Spray dry scrubbers require the use of an efficient particulate control device such as an ESP or fabric filter. A recycling facility would improve sorbent utilisation and disposal of the by-product is the norm. The sorbent usually used is lime or calcium oxide. The lime slurry, also called lime milk, is atomised/sprayed into a reactor vessel in a cloud of fine droplets. Water is evaporated by the heat of the flue gas. The residence time (about 10 seconds) in the reactor is sufficient to allow for the SO2 and the other acid gases such as SO3 and HCl to react simultaneously with the hydrated lime to form a dry mixture of calcium sulphate/sulphite. Waste water treatment is not required in spray dry scrubbers because the water is completely evaporated in the spray dry absorber. The by-product also contains unreacted lime which may be recycled and mixed with fresh lime slurry to enhance sorbent utilisation as not all of the lime reacts with the SO2. Factors affecting the absorption chemistry include flue gas temperature, SO2 concentration in the flue gas and the size of the atomised or sprayed slurry droplets.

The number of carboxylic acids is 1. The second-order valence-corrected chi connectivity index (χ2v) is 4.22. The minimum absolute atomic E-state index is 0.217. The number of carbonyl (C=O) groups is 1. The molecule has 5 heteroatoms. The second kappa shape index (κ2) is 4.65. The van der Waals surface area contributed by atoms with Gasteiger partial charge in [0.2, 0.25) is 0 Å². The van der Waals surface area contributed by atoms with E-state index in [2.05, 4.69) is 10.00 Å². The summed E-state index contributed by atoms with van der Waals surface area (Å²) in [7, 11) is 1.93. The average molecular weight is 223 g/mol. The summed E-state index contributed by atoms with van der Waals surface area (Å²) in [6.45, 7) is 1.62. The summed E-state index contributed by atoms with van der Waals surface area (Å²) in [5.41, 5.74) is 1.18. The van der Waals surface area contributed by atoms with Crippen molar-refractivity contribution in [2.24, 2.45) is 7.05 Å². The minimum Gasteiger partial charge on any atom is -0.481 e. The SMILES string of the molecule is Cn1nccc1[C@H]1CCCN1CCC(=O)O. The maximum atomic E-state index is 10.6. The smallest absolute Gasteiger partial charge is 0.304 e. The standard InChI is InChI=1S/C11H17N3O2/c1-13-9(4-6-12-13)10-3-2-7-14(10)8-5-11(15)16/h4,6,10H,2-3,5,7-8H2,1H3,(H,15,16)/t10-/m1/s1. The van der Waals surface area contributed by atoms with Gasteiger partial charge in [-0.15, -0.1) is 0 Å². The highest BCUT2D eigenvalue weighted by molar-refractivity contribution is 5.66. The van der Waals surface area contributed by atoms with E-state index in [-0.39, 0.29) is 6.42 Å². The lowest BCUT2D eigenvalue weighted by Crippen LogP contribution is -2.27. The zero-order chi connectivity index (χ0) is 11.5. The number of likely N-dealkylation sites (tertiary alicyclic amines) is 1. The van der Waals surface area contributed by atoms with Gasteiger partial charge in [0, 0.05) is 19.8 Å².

The absorber construction material is usually carbon steel making the process less expensive in capital costs compared with wet scrubbers. However, the necessary use of lime in the process increases its operational costs.
Spray dry scrubbers are the second most widely used FGD technology. However, their application is limited to flue gas volume from about 200 MWe plants on average. Larger plants require the use of several modules to deal with the total flue gas flow. This is why in general the technology is used in small to medium sized coal-fired power plants. Spray dry scrubbers in commercial use have achieved removal efficiency in excess of 90% with some suppliers giving >95% SO2 removal efficiency as achievable.
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